Irregular hours and ionising radiation
In France, more than 30,000 people, including pilots and flight attendants, work in aircraft cabins and cockpits. Flight crew members are particularly prone to working irregular hours and night shifts, which is known to have health effects. This is combined with exposure to ionising radiation from cosmic rays and sunlight, which increase with altitude in particular. An analysis of the literature, supplemented by the results of IARC monographs on cancerous diseases, led to the conclusion that there is an increased incidence of certain types of cancer, such as skin cancers (squamous cell carcinoma and melanoma) and leukaemia, among flight crew members. According to the literature and the IARC monographs, solar and cosmic radiation may be the cause.
In its expert appraisal, ANSES stresses that epidemiological studies still need to be undertaken to clarify the health effects of these employees’ working conditions and multiple exposures.
Symptoms reported by flight crew members
For several years now, flight crew members have been reporting symptoms believed to be associated with the potential contamination of aircraft cabin or cockpit air by various pollutants. These symptoms, which are highly varied and non-specific and include headaches and loss of balance, have been mentioned in several studies and grouped together under the term “aerotoxic syndrome”. ANSES’s expert appraisal confirms that the studies conducted to date do not, however, enable these symptoms to be assessed or their causes to be identified.
Various sources of cabin air pollution
ANSES notes that in aircraft cabins, multiple sources of pollution have been identified, and that these may be linked to the materials used, the operation of the aircraft and in particular the ventilation system, operations carried out on the ground and in flight, etc. In the vast majority of aircraft, the air supplying the cabin is partly bled off the engines. Compounds derived from engine oil or its thermal degradation are commonly suspected of polluting cabin air; in the literature, when this occurs, it is referred to as a fume event.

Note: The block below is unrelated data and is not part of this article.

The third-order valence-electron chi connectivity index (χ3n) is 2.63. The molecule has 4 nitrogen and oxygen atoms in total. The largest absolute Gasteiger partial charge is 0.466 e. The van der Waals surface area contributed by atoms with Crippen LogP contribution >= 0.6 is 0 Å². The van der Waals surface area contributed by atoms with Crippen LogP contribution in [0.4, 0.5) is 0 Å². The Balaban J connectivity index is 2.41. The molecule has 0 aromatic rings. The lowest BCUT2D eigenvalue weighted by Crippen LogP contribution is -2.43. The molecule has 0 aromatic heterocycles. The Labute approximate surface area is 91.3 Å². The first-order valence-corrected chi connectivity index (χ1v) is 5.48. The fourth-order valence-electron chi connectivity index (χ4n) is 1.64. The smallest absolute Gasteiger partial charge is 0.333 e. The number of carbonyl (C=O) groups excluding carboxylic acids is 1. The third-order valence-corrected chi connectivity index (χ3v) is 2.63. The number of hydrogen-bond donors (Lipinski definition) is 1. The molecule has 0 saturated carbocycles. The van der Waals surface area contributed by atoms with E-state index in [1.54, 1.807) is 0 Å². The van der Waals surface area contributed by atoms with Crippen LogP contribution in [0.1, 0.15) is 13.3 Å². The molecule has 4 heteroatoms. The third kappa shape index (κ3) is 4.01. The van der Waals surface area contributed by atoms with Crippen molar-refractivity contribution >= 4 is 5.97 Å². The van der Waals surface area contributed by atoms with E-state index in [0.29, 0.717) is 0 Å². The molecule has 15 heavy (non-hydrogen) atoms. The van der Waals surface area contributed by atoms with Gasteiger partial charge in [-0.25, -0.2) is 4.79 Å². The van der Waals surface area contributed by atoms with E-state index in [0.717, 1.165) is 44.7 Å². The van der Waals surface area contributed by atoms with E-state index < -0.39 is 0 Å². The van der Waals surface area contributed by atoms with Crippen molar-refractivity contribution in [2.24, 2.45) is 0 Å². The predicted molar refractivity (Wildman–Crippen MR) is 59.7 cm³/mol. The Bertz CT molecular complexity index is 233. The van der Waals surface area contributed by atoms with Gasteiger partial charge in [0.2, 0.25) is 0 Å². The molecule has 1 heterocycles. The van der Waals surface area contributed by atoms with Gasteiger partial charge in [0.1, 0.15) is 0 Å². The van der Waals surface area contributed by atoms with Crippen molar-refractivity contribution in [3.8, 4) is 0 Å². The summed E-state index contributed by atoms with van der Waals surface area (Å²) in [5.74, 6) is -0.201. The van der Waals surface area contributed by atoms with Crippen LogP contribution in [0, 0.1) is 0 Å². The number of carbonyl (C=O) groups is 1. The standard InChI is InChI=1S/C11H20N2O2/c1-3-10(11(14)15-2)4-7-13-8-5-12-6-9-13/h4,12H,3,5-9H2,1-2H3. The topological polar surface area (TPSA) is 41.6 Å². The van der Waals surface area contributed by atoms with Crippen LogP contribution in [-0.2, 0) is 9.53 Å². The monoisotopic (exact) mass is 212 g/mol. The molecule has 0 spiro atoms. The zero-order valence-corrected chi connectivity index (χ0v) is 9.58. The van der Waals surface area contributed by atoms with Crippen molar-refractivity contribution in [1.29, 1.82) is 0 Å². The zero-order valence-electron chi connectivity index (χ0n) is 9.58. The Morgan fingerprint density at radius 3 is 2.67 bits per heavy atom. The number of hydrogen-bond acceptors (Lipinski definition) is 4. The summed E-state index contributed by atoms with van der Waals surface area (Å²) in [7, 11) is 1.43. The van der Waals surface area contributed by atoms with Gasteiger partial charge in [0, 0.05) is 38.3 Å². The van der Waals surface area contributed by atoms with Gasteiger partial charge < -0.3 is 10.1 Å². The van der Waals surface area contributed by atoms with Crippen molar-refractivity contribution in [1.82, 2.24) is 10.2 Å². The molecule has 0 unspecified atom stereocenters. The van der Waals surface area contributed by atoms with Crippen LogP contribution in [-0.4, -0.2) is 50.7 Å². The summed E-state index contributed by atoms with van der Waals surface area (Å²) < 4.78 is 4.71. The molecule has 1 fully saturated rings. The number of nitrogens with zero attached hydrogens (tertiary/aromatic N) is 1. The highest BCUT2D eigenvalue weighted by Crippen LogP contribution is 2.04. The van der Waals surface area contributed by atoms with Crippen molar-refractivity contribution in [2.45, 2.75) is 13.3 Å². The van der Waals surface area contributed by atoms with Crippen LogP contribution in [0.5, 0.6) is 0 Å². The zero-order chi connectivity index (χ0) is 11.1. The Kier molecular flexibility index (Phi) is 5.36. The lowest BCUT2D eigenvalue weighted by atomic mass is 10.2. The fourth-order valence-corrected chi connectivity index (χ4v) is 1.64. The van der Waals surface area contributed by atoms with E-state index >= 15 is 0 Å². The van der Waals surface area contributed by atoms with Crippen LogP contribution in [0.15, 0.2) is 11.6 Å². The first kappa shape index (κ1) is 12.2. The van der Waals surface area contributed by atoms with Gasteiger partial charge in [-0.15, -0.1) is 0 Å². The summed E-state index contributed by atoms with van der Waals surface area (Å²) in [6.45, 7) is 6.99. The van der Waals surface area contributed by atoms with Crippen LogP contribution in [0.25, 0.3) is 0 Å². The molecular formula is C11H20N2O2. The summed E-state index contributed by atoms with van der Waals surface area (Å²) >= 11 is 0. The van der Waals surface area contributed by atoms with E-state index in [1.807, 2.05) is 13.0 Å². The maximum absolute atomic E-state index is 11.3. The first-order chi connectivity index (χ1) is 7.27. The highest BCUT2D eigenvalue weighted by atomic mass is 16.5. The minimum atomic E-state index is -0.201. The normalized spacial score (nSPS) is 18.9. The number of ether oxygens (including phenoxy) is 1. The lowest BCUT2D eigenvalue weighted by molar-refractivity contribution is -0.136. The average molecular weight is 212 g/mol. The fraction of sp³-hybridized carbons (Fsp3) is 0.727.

In its expert appraisal, ANSES was unable to draw any conclusions as to the origin of the pollutants detected in cabin air or their concentration levels, because the quality of the available data is insufficient.
A need for further research
To be able to assess the risks to these workers’ health, further research is therefore essential to clarify the effects on the health of flight crew members associated with their occupation and the quality of cabin air, identify the circumstances that may lead to this air becoming particularly polluted, and assess the symptoms reported by these crew members.
The Agency stresses that several research projects are under way, including:
- projects conducted in France and at European level: SPACE, at the French Radioprotection and Nuclear Safety Institute (IRSN), on mortality from cancer and non-cancerous diseases related in particular to exposure to cosmic radiation, AviSan, financed by ANSES as part of the National Research Programme for Environmental and Occupational Health (PNR EST) and conducted by a team made up of Hôtel Dieu Hospital, the French naval laboratory (LASEM) and Air France, and CAQIII, funded by the European Union Aviation Safety Agency and the European Commission and carried out by various European partners, on the potential contamination of aircraft bleed air by compounds from engine oils, hydraulic fluids and their pyrolysis products, and on the health effects of these compounds, including neurotoxicity,
- the ASHRAE 1830-RP project carried out in the United States to evaluate sensors designed to detect the contamination of aircraft bleed air by oils or hydraulic fluids.